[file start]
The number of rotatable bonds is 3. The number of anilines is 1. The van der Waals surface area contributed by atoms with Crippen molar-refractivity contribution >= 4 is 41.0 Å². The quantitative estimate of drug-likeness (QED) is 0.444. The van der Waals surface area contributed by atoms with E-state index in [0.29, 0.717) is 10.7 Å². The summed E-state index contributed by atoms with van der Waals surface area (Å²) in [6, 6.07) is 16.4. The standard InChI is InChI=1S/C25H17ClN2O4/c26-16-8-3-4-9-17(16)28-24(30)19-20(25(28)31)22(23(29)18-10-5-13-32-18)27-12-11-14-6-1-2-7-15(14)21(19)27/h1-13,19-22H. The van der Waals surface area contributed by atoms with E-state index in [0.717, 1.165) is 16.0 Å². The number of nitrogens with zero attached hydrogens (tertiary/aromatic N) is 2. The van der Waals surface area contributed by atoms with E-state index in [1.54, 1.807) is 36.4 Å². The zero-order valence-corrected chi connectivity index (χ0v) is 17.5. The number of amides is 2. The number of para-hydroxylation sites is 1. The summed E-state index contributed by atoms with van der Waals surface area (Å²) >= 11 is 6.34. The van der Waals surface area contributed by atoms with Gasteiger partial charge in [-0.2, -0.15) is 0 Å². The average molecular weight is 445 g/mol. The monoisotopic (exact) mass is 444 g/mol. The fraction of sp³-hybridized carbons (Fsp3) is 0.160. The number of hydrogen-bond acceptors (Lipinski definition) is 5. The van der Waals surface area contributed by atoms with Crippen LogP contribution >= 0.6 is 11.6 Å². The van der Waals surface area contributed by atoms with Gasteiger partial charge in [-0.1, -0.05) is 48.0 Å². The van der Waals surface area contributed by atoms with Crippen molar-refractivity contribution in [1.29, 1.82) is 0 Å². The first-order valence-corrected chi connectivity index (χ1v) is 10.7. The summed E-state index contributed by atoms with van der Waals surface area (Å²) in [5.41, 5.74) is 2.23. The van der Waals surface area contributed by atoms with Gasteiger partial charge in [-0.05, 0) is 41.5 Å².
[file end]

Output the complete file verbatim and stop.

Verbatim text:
The number of rotatable bonds is 3. The number of anilines is 1. The van der Waals surface area contributed by atoms with Crippen molar-refractivity contribution >= 4 is 41.0 Å². The quantitative estimate of drug-likeness (QED) is 0.444. The van der Waals surface area contributed by atoms with E-state index in [0.29, 0.717) is 10.7 Å². The summed E-state index contributed by atoms with van der Waals surface area (Å²) in [6, 6.07) is 16.4. The standard InChI is InChI=1S/C25H17ClN2O4/c26-16-8-3-4-9-17(16)28-24(30)19-20(25(28)31)22(23(29)18-10-5-13-32-18)27-12-11-14-6-1-2-7-15(14)21(19)27/h1-13,19-22H. The van der Waals surface area contributed by atoms with E-state index in [0.717, 1.165) is 16.0 Å². The number of nitrogens with zero attached hydrogens (tertiary/aromatic N) is 2. The van der Waals surface area contributed by atoms with E-state index in [1.54, 1.807) is 36.4 Å². The zero-order valence-corrected chi connectivity index (χ0v) is 17.5. The number of amides is 2. The number of para-hydroxylation sites is 1. The summed E-state index contributed by atoms with van der Waals surface area (Å²) >= 11 is 6.34. The van der Waals surface area contributed by atoms with Gasteiger partial charge in [-0.2, -0.15) is 0 Å². The average molecular weight is 445 g/mol. The monoisotopic (exact) mass is 444 g/mol. The fraction of sp³-hybridized carbons (Fsp3) is 0.160. The number of hydrogen-bond acceptors (Lipinski definition) is 5. The van der Waals surface area contributed by atoms with Crippen LogP contribution >= 0.6 is 11.6 Å². The van der Waals surface area contributed by atoms with Gasteiger partial charge in [-0.1, -0.05) is 48.0 Å². The van der Waals surface area contributed by atoms with Crippen molar-refractivity contribution in [1.29, 1.82) is 0 Å². The first-order valence-corrected chi connectivity index (χ1v) is 10.7. The summed E-state index contributed by atoms with van der Waals surface area (Å²) in [5.41, 5.74) is 2.23. The van der Waals surface area contributed by atoms with Gasteiger partial charge in [-0.05, 0) is 41.5 Å².